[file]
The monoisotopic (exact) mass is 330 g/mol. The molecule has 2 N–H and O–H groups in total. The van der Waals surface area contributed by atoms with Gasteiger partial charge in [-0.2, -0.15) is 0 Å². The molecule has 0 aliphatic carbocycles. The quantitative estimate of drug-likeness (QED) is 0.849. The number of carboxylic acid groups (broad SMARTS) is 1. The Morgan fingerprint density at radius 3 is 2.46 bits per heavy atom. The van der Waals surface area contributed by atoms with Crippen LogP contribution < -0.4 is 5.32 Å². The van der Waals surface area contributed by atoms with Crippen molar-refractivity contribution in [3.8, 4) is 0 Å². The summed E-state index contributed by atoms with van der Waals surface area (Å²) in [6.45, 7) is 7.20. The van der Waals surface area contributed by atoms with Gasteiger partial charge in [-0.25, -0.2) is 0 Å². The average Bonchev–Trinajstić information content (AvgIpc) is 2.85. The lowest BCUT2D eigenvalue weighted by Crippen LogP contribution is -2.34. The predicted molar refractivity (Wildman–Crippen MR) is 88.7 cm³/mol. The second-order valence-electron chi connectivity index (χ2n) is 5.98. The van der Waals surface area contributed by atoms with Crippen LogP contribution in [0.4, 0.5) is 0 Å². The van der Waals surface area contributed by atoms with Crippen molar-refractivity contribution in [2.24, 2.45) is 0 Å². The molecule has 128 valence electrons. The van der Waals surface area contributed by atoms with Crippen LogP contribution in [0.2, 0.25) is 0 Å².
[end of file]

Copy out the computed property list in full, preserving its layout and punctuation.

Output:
The monoisotopic (exact) mass is 330 g/mol. The molecule has 2 N–H and O–H groups in total. The van der Waals surface area contributed by atoms with Gasteiger partial charge in [-0.2, -0.15) is 0 Å². The molecule has 0 aliphatic carbocycles. The quantitative estimate of drug-likeness (QED) is 0.849. The number of carboxylic acid groups (broad SMARTS) is 1. The Morgan fingerprint density at radius 3 is 2.46 bits per heavy atom. The van der Waals surface area contributed by atoms with Crippen LogP contribution < -0.4 is 5.32 Å². The van der Waals surface area contributed by atoms with Crippen molar-refractivity contribution in [3.8, 4) is 0 Å². The summed E-state index contributed by atoms with van der Waals surface area (Å²) in [6.45, 7) is 7.20. The van der Waals surface area contributed by atoms with Gasteiger partial charge in [-0.25, -0.2) is 0 Å². The average Bonchev–Trinajstić information content (AvgIpc) is 2.85. The lowest BCUT2D eigenvalue weighted by Crippen LogP contribution is -2.34. The predicted molar refractivity (Wildman–Crippen MR) is 88.7 cm³/mol. The second-order valence-electron chi connectivity index (χ2n) is 5.98. The van der Waals surface area contributed by atoms with Crippen LogP contribution in [0.4, 0.5) is 0 Å². The van der Waals surface area contributed by atoms with Crippen molar-refractivity contribution in [2.24, 2.45) is 0 Å². The molecule has 128 valence electrons. The van der Waals surface area contributed by atoms with Crippen LogP contribution in [0.2, 0.25) is 0 Å².